Friday, January 27, 2012

"Whither Thou Goest, I Will Go" Review

For everything there is a season. A season for joy. A season for sorrow. A season for testing.

About the book:
Jemima “Jem” Perkins has it all – money, a fine house, a handsome husband, and a new baby boy. But when her family fortunes turn, Jem’s husband Seth leads her to a new home: a sod house on a Nebraska homestead.

It is a season of growth for Jem as she reluctantly confronts her new realities: back-breaking labor, dangerous illness, and mind-numbing isolation. She learns to embrace her new role as a capable woman and marriage partner and discovers an awareness of God’s hand in her life.

Then, on January 12, 1888, the history-making Children’s Blizzard sweeps across the land, ushering in a season of hardship she never expected. Can Jem’s confidence, marriage, and new-found faith weather the storm?
My Take:
Stories that take place on the newly-settled prairie in the 1800’s are among my favorites, as I have mentioned here on my blog before. This novel is even based on true events that occured during a horrific blizzard in the Midwest in January of 1888.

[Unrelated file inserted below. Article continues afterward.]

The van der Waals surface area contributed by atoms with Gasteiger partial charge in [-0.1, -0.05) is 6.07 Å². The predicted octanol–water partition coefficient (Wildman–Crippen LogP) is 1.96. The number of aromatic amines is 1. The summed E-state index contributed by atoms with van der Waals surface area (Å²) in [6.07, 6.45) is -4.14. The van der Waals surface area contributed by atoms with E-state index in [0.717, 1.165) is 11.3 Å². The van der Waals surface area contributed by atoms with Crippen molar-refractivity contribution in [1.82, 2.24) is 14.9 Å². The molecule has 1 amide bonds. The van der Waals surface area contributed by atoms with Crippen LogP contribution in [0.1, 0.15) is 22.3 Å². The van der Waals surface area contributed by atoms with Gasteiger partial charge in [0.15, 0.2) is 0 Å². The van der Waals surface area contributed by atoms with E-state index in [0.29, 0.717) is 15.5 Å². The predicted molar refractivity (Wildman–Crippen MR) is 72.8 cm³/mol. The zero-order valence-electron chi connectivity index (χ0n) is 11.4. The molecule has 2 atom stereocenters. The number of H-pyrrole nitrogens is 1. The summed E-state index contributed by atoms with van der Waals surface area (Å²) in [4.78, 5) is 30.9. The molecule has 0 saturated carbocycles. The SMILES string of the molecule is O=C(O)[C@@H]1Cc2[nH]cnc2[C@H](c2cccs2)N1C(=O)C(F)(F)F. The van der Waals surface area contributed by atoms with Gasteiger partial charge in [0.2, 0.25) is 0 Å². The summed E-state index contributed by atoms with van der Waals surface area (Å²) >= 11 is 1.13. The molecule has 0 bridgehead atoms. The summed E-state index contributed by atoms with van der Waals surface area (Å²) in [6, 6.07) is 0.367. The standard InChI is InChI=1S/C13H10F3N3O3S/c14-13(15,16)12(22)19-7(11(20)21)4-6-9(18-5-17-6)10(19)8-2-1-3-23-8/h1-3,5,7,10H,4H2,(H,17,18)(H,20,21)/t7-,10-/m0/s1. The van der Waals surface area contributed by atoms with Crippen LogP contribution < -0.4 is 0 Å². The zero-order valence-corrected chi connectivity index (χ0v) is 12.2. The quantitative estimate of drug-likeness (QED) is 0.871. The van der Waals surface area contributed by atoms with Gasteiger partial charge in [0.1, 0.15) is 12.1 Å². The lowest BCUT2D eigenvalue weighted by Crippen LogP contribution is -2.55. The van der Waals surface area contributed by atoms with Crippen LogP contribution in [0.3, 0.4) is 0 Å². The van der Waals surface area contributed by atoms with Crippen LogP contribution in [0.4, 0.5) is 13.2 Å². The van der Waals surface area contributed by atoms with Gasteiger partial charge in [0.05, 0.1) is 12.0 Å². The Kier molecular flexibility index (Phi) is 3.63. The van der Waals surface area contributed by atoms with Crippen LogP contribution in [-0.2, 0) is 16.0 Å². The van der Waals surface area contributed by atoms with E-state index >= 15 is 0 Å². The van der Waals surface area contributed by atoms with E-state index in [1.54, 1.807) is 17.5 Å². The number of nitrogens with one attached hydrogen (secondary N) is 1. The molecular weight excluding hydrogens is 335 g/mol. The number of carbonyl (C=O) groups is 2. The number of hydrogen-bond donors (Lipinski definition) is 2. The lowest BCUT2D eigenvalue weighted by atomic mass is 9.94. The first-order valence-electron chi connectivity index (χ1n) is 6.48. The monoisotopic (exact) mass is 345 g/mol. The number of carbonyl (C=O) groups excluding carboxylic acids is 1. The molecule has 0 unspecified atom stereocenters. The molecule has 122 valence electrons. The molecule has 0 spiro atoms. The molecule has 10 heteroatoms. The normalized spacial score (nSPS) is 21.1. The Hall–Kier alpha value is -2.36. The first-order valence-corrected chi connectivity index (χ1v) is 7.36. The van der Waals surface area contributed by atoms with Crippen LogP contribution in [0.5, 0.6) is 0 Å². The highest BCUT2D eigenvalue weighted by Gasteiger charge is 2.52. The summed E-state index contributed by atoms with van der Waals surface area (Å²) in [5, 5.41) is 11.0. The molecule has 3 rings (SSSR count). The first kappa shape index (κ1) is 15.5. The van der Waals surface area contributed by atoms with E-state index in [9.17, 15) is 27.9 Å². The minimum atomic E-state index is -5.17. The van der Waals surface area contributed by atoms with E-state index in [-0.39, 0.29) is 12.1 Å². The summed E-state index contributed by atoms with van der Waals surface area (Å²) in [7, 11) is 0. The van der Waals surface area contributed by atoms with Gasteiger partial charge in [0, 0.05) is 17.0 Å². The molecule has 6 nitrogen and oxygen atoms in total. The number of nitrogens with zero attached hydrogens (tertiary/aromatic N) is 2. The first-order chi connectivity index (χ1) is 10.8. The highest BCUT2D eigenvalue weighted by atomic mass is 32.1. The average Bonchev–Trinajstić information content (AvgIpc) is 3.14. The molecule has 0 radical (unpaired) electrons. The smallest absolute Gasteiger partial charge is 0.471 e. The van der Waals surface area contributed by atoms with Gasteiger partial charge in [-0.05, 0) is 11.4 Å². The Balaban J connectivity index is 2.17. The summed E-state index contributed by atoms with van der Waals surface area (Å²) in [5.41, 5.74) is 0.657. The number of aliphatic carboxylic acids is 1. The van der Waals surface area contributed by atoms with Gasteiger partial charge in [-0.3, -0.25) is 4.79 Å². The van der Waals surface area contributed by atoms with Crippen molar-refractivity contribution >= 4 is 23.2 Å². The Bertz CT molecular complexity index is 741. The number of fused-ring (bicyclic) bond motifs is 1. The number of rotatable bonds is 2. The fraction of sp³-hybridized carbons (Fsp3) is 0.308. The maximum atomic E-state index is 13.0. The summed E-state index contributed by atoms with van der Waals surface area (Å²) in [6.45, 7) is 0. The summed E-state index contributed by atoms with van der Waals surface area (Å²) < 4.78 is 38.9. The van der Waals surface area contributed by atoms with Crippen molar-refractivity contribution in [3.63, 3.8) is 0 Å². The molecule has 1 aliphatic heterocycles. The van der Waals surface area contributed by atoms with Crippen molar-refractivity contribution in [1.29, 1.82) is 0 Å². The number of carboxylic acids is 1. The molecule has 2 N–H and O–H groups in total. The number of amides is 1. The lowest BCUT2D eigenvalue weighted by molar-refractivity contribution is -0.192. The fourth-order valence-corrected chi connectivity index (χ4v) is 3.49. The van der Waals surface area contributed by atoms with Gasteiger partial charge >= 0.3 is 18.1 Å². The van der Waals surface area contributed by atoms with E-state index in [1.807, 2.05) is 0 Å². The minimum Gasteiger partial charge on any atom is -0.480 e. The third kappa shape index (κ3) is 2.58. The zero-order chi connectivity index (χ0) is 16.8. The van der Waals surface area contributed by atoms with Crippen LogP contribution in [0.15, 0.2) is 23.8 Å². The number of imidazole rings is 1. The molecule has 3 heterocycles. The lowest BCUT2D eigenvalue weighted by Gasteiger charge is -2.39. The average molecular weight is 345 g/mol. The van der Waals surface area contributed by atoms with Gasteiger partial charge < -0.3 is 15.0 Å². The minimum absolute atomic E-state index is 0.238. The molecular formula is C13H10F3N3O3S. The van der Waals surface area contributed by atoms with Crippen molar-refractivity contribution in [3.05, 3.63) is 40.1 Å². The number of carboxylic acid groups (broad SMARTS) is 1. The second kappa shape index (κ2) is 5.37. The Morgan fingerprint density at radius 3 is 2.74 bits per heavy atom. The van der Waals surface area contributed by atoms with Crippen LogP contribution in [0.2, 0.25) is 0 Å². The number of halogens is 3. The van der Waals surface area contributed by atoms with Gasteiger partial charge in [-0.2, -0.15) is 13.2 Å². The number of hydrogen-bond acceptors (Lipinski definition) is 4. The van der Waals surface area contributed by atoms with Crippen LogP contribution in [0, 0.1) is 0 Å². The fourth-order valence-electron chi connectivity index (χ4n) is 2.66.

What I enjoyed about this book was what I always enjoy in prairie novels: people overcoming hardships and becoming stronger because of them. I also enjoy the simpler lifestyle, even though their lives as a whole are harder. The growth that Jem does over the course of this book is phenomenal. She starts off as a spoiled little rich girl, but she ends up enduring the worst the untamed prairie can dish out, all the while relying on God as her strength.
While I did enjoy this novel, it was difficult to read, too. It was so heartbreaking at times, and I was quite often disappointed in the actions of Jem’s husband, Seth. While being extremely interesting historically, this is not a comfortable story to read. Hard questions are asked, faith is challenged, and the ending is not happily-ever-after. (I am hoping there is a sequel to this in the works, because there seemed to be a lot of things left hanging. A lot.)
Whither Thou Goest, I Will Go by Naomi Dathan is a true look into the lives, both good and bad, of men and women who were pioneers in the 19th Century.
I will give it 3 BookWorms.



For more information about this book, including an excerpt and a fun quiz, visit the author’s book page at:

Disclosure of Material Connection: I received this book free from Kirkdale Press and LibraryThing Early Reviewers as an electronic book. I was not required to write a positive review. The opinions I have expressed are my own. I am disclosing this is accordance with the Federal Trade Commission’s 16 CFR, Part 255: "Guides Concerning the Use of Endorsements and Testimonials in Advertising."

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